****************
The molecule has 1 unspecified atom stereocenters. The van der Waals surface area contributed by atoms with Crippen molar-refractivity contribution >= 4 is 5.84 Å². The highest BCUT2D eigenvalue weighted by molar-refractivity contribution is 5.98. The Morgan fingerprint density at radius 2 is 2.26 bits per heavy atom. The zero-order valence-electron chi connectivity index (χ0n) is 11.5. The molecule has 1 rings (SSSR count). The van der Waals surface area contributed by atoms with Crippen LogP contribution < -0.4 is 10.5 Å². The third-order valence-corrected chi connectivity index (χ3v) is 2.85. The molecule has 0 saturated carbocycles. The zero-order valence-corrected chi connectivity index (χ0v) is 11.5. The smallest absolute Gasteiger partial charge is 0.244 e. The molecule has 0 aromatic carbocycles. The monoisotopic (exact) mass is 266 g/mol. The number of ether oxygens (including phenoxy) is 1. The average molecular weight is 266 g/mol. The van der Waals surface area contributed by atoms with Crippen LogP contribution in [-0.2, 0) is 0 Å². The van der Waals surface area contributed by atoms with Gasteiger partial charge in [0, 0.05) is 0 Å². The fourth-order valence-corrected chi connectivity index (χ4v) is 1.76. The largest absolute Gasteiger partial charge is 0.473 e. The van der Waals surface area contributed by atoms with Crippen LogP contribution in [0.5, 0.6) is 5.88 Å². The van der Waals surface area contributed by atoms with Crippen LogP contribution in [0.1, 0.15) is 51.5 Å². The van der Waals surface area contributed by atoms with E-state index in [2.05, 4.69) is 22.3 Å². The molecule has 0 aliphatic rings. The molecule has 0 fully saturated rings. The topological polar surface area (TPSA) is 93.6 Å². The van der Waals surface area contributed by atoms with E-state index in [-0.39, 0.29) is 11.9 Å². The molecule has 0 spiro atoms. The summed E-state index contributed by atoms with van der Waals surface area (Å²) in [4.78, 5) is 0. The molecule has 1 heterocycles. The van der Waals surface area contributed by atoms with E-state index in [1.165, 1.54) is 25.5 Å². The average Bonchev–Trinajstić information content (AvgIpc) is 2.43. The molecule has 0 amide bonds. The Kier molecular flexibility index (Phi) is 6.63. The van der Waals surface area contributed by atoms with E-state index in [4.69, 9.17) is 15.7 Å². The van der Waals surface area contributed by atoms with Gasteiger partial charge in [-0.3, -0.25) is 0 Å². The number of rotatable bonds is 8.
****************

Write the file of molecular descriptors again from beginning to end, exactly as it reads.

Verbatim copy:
The molecule has 1 unspecified atom stereocenters. The van der Waals surface area contributed by atoms with Crippen molar-refractivity contribution >= 4 is 5.84 Å². The highest BCUT2D eigenvalue weighted by molar-refractivity contribution is 5.98. The Morgan fingerprint density at radius 2 is 2.26 bits per heavy atom. The zero-order valence-electron chi connectivity index (χ0n) is 11.5. The molecule has 1 rings (SSSR count). The van der Waals surface area contributed by atoms with Crippen LogP contribution < -0.4 is 10.5 Å². The third-order valence-corrected chi connectivity index (χ3v) is 2.85. The molecule has 0 saturated carbocycles. The zero-order valence-corrected chi connectivity index (χ0v) is 11.5. The smallest absolute Gasteiger partial charge is 0.244 e. The molecule has 0 aromatic carbocycles. The monoisotopic (exact) mass is 266 g/mol. The number of ether oxygens (including phenoxy) is 1. The average molecular weight is 266 g/mol. The van der Waals surface area contributed by atoms with Crippen LogP contribution in [-0.2, 0) is 0 Å². The van der Waals surface area contributed by atoms with Gasteiger partial charge in [0, 0.05) is 0 Å². The fourth-order valence-corrected chi connectivity index (χ4v) is 1.76. The largest absolute Gasteiger partial charge is 0.473 e. The van der Waals surface area contributed by atoms with Crippen LogP contribution in [0.5, 0.6) is 5.88 Å². The van der Waals surface area contributed by atoms with Crippen LogP contribution in [0.1, 0.15) is 51.5 Å². The van der Waals surface area contributed by atoms with E-state index in [2.05, 4.69) is 22.3 Å². The molecule has 0 aliphatic rings. The molecule has 0 fully saturated rings. The topological polar surface area (TPSA) is 93.6 Å². The van der Waals surface area contributed by atoms with E-state index in [-0.39, 0.29) is 11.9 Å². The molecule has 0 spiro atoms. The summed E-state index contributed by atoms with van der Waals surface area (Å²) in [4.78, 5) is 0. The molecule has 1 heterocycles. The van der Waals surface area contributed by atoms with E-state index in [1.165, 1.54) is 25.5 Å². The average Bonchev–Trinajstić information content (AvgIpc) is 2.43. The molecule has 0 amide bonds. The Kier molecular flexibility index (Phi) is 6.63. The van der Waals surface area contributed by atoms with E-state index in [4.69, 9.17) is 15.7 Å². The van der Waals surface area contributed by atoms with Gasteiger partial charge in [-0.3, -0.25) is 0 Å². The number of rotatable bonds is 8.